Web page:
The notion of having robotic extremities, specifically arms, may not be far fetched. The Food and Drug Administration will be reviewing one of medicine’s latest technologies, robotic arms, which will be controlled by microchips, inserted in a patient’s brain.
The designer of the robotic arm is an agency, which is a part of the pentagon who foresees the use of the prosthetic for those whose arms have been amputated, or for those who had suffered the consequences of spinal-cord injuries or stroke. This new technology will be able to give the user good control of the whole arm, saying that it may almost be like having normal arms.
The robotic arm is ready for testing and the microchip will probably be undergoing trials in six months. The FDA will be involved in designing the trials and most importantly, in assessing its success or if it will need to be modified.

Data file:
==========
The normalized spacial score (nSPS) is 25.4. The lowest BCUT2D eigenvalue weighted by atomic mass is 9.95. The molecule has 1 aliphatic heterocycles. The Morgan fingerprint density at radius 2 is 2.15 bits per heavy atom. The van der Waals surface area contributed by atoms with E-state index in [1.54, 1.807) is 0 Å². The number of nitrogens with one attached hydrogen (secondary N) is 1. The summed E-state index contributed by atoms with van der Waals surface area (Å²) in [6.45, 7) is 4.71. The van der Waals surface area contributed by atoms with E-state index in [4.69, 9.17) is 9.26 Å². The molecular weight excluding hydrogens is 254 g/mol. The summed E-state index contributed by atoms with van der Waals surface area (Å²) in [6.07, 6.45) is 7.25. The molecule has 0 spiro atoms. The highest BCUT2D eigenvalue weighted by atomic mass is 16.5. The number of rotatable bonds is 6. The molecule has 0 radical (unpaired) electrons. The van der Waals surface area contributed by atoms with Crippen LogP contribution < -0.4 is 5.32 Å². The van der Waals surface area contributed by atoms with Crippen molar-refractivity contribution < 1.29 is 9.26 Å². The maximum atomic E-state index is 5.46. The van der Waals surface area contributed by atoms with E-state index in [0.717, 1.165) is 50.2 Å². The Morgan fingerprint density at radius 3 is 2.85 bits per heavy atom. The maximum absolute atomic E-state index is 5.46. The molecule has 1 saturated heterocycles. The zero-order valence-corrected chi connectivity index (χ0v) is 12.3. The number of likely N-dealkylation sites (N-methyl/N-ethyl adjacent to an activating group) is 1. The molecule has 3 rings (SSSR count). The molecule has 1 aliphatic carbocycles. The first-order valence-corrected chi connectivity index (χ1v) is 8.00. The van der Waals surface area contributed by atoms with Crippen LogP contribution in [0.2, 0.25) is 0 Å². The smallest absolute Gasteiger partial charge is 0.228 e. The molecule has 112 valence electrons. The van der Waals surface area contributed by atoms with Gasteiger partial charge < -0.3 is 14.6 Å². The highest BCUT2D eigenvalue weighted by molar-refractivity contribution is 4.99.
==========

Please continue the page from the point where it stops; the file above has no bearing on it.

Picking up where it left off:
Prior to this, the FDA already had plans in speeding up reviews for advancements in medical technologies. The robotic arm should be the first step in alleviating the FDA’s delays in implementing this.
In line with this, the FDA has already announced a public meeting, the Innovation Pathway, where technologies that have the potential to improve patient and health care were invited. If qualified, the products would be given a case manager from the FDA, who would help in its evaluation and further development.